intriguing proposal on how to crowdsource a defense against patent and copyright trolls. The basic collective action problem is that trolls have a huge incentive (concentrated benefits) to demand payments from thousands of allegedly infringing companies and individuals (diffuse costs) under the threat of expensive lawsuits. Doctorow reports that patent trolls extort $29 billion annually from lawsuit-wary companies.Over at Locus, sci-fi author and Boing Boing co-editor Cory Doctorow outlines an
In his new article at Locus, Doctorow offers what he calls the Magnificent Seven solution. In that 1960 western movie, a farming village hires seven gunslingers to help defend themselves against extortionist bandits.
To counter patent trolls, Doctorow suggests that it might be possible create a Kickstarter-like mechanism to aggregate fees from companies and individuals to fight back against the trolls, making it too expensive for them to threaten infringement lawsuits. From Locus:
Imagine a Kickstarter-style service for a new kind of class-action lawsuit: the class-action defense...
What would a Kickstarter for Class Action Defense look like? Imagine if you could pledge, ‘‘I promise that I will withhold license fees/settlements for [a bad patent/a fraudulent copyright fee/a copyright troll’s threat] as soon as 100 other victims do the same.’’ Or 1,000. Or 10,000. Hungry, entrepreneurial class-action lawyers could bid for the business, offer opinions on the win-ability of the actions, or even start their own kickstarters (‘‘I promise I will litigate this question until final judgment if 1,000 threat-letter recipients promise to pay me half of what the troll is asking.’’)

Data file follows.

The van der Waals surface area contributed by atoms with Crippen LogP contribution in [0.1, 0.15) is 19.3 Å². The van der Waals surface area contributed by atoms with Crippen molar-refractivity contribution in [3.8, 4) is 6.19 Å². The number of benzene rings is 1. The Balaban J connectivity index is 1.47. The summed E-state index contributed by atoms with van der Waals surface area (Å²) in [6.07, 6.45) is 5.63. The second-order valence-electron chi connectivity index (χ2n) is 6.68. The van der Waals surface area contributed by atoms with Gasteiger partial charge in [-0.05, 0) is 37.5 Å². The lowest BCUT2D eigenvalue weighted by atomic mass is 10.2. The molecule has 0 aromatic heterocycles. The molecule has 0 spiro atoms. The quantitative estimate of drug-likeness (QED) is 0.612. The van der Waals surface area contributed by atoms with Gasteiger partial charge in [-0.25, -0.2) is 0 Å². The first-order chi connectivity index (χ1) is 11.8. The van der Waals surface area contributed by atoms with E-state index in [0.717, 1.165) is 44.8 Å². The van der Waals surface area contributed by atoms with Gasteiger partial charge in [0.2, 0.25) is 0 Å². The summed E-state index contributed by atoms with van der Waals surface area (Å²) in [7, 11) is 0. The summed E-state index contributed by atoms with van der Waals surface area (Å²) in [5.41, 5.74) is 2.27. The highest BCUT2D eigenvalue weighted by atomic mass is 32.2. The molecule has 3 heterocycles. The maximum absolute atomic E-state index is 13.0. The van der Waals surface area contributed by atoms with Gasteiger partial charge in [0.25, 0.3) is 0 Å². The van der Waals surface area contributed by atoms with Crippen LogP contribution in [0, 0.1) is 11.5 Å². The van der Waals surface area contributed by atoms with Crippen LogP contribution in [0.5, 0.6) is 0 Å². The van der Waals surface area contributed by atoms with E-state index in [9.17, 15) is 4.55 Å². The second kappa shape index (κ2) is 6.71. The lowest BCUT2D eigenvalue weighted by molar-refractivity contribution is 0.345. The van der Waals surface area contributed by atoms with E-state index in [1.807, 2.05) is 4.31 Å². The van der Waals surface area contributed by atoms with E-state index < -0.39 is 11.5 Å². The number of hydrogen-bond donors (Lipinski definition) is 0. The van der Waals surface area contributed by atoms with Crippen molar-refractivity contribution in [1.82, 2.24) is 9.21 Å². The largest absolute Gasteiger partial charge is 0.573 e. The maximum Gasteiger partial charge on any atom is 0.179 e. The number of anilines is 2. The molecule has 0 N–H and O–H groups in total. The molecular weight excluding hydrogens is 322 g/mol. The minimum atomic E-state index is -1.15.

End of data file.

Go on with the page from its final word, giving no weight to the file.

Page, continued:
Basically, it’s the scene where the villagers decide to stop paying the bandits and offer the next round of protection money to the Magnificent Seven to defend them.
There’s a lot to like about this solution. Once a troll is worried about a pushback from his victims, he’ll need to raise a war-chest, and since the only thing a troll makes is lawsuits, he’ll start sending more threats. Those threats will attract more people to the kickstarter, raising its profile and its search-rank. The more the troll wriggles, the more stuck he becomes.
Doctorow's proposal does help solve this particular collective action problem inside the bounds of our current legal environment. As he notes:
Getting screwed by thieving, amoral ripoff artists sucks. The reason people give in to the blackmail is because it is unimaginably, impossibly expensive to fight back. I think that if we can nudge ‘‘unimaginable and impossible’’ into the realm of mere ‘‘expensive and time-consuming,’’ we’d have armies lining up to hand these crooks their asses.
As I have argued, a far better solution would be for Congress to entirely eliminate software and business practice patents, and to limit copyright to the life of the author plus ten years. In the meantime, let's go with Doctorow's proposal.
For more background on how patent trolling stifles innovation, see my column, "Patent Trolls of Tech Fairy Godmothers."
H/T Jeff Patterson.